Actually, the bulb is only $100 and it doesn't need a service call to replace. A bulb should last you AT LEAST 2 years, maybe 3~4 depending on how you use it and it's very easy for the average person to replace the bulb. Manual of TV shows how to do this as well.
Still, DLP being big and cheap is definitely true. Moving parts be damned.
IMHO, I think the only major problem with REAR PROJECTION DLP
is Geometry, especially if you plan to use it with a PC.
Geometry is correctable to an extent, but you can't ever get 100% perfect geometry with a REAR PROJECTION DLP
.. at least, I've never seen it. It doesn't seem to bother during movies or TV shows, but if you've got a warped ticker or line of text on the screen, it can be one of those annoying things.
In my opinion, a $100 bulb shouldn't stop you from buying a DLP TV. Also, you can get a 3~5 year warranty through SquareTrade, to replace those moving parts. The warranty is pretty cheap but only obtainable if your TV is currently under the original manufacturer's warranty.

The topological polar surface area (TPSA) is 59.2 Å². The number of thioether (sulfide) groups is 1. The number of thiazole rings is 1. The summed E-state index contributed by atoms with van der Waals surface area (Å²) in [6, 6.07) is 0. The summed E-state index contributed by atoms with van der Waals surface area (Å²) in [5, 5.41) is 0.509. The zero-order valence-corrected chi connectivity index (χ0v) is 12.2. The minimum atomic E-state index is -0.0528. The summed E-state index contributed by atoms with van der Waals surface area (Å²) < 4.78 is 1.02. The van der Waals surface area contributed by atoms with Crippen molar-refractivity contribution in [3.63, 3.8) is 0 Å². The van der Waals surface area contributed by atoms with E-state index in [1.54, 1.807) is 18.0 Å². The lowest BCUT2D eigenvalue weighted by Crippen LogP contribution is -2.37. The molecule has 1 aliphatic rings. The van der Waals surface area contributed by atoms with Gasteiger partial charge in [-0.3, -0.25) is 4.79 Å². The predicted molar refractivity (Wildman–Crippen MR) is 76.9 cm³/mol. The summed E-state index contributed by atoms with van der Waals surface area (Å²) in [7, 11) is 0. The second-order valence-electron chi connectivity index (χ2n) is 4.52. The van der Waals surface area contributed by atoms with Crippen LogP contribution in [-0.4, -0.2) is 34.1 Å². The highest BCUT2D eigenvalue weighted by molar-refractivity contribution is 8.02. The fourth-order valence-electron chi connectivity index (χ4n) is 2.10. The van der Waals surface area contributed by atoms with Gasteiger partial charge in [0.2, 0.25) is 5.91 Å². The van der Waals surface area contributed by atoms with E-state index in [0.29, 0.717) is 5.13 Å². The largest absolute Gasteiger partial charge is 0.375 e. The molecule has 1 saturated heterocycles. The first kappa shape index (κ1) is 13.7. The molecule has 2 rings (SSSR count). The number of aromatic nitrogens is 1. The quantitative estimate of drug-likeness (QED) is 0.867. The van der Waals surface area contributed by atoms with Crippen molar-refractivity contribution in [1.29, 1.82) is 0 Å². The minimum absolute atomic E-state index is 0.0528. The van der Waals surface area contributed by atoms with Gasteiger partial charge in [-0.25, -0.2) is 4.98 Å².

EDIT: Also, I'm actually in the market for a new large screen TV and I'm heavily considering DLP. I just got rid of my 55" Sony NX720 and looking at either a Panasonic TCP60UT50 Plasma or a 65"-73" Mitsubishi DLP.
I'm a gamer and the NX720's motion handling wasn't decent enough for me. Of course it looked good if you turned on ClearMotion, but that introduced all sorts of input lag. DLP does not have a motion or input lag problem, but I am worried about geometry. Plasma doesn't have motion or input lag problems either, but I don't want to have to babysit my TV or teach my girlfriend how to watch TV... Would rather not have to deal with image retention, so I'm leaning heavily toward DLP. I'll just have to do my best to correct the geometry once I get the TV, should it need correcting.